“People Want to Be Whisked Away”: ‘Mad Men’ Exhibit Illuminates the Ideas Behind the Iconic Show

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Early on in the Museum of the Moving Image‘s Matthew Weiner’s Mad Men exhibit, there’s a framed display of three pieces of notebook paper. It’s from 1993, dated “1 a.m.” in the corner, and it’s a bunch of chicken scratch from Weiner’s journal that, taken together, forms the very beginning of Mad Men. “Got an idea the other day,” he writes, “my horoscope said I’d have a great one and although it had been a passing thought a few days before now, it is suddenly real.”

Then he philosophizes, a bit, on the meaning of story: “People, I feel, want to be whisked away, but where? They want to feel, is the key.” He then has a vision of a man: “My character has reached the end of a long circle which has been filled with spirals.” He then goes on to sketch the life of a man whose tendency for reinvention stands in for America: a man with the American dream — the wife and family and white picket fence — but behind it, secrets. He mentions a brother, Adam, a second wife “already with children,” a trip to Rome, and California looming in the future like another chance.

Courtesy of Thanassi Karageorgiou/Museum of the Moving Image.

There’s an outline of the character’s life, and six main themes, including “1) Death that follows all men 2) Man’s insatiable sexual proliclivities” up to “6) time passes.” What makes these three pages fascinating of what is, essentially, “Matty Weiner’s Journal: keep out!!!!!” is that you can see how complete his vision was for the world and themes within Mad Men, even when the show was decades away from its debut.

Matthew Weiner’s Mad Men is a victory lap for AMC’s flagship show, due to air its final seven episodes in April, and a very real argument for the artistry behind one of television’s greatest shows of all time. Small, intimate, and impeccably curated, the exhibition is a peek behind the curtain into the mountains of research and soul that went into Weiner’s creation.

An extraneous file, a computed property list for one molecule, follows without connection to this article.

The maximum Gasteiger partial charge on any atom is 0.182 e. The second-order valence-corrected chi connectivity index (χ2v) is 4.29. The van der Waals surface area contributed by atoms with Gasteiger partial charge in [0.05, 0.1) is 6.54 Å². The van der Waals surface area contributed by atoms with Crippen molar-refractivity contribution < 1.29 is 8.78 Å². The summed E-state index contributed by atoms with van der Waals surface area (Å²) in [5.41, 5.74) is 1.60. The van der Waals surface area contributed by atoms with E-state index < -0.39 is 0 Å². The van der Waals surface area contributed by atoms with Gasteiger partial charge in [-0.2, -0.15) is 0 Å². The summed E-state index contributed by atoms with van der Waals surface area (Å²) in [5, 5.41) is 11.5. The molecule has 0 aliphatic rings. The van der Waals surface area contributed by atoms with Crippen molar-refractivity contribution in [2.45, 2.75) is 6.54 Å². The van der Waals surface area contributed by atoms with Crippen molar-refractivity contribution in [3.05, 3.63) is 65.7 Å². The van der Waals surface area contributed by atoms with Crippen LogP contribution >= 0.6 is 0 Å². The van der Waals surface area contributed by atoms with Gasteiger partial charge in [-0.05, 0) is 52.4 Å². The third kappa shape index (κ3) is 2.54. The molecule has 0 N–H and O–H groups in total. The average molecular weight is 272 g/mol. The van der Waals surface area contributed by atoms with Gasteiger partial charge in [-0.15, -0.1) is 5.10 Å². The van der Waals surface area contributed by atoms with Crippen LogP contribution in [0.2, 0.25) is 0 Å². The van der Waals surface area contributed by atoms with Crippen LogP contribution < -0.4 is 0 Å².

In a lot of ways, it’s what you’d expect from a Mad Men-themed exhibit: full scale replicas of Don Draper’s office (circa Sterling Cooper & Partners) and the Drapers’ Ossining kitchen. The depth of detail and attention to placement in each room is like a work of art. (And for fun during the exhibit, try to figure out which Bobby Draper is in which background photograph.)

Mad Men‘s impeccable costuming gets its own room, with mannequins wearing dresses from the likes of Peggy, Betty, Megan, and Joan. The men’s suits and tailoring are also included. But where it gets interesting is in the details: There are mood boards done by costume designer Janie Bryant, and clear shadow boxes set up to display curios like the lipsticks and makeup for each character. The most interesting one of the bunch, naturally, is Don Draper’s box of secrets, with a Purple Heart medal and vintage-looking photos of Jon Hamm.

Seen in person, the costumes have a palpable energy, Joan’s dresses in particular — her green dress from season three is intact, covered in blood. It’s also interesting (and, perhaps, a commentary on the whims of the camera, what’s expected for actresses’ weight, and the weird media fetishization of Christina Hendricks) to see that Joan’s dresses look remarkably average, about a size 10 in person.

Yet for all the ephemera in the exhibit, the most compelling feature is its emphasis on the process of the show. It feels voyeuristic to see the notes and drafts from Weiner, forever vigilant of spoilers and forever the keeper of Mad Men‘s vision, known throughout the land as a control freak with a talent for talking about the show yet revealing nothing. His very first visitation from Don Draper — the excerpt from his journal — is a rare moment of vulnerability, and it’s supported by a litany of snippets from scripts and research, showing all the work that’s gone into creating his singular vision.

Courtesy of Thanassi Karageorgiou/Museum of the Moving Image.

There’s even a section of the exhibit devoted to the writers’ room, and the whiteboards, Post-It notes, and charts that have led to the creation of each episode. If you have any interest in scriptwriting or storytelling, this part of the show is revealing, showing how the average Mad Men plot — which, some weeks, is literally “a guy opens a door in an office” — can become loaded with meaning and symbolism.

Matthew Weiner’s Mad Men is a small exhibit, but if you like the show, it’s fascinating, and worth seeing. As befitting anything with Weiner’s name on it, it’s a very particular degree of information, just enough of a glimpse behind the curtain. Yet Mad Men is an elliptical enough show that scads of meaning can be figured out from the placement of a “We Are Happy To Serve You” New York coffee cup on Don Draper’s desk, and the opportunity to ruminate on the details is a strong argument for the good work, and moments of magic, behind Mad Men‘s incredible run.

Matthew Weiner’s Mad Men runs from March 14 – June 14 at the Museum of the Moving Image in Queens, along with a ten-film series curated by Weiner: “Required Viewing: Mad Men‘s Movie Influences.”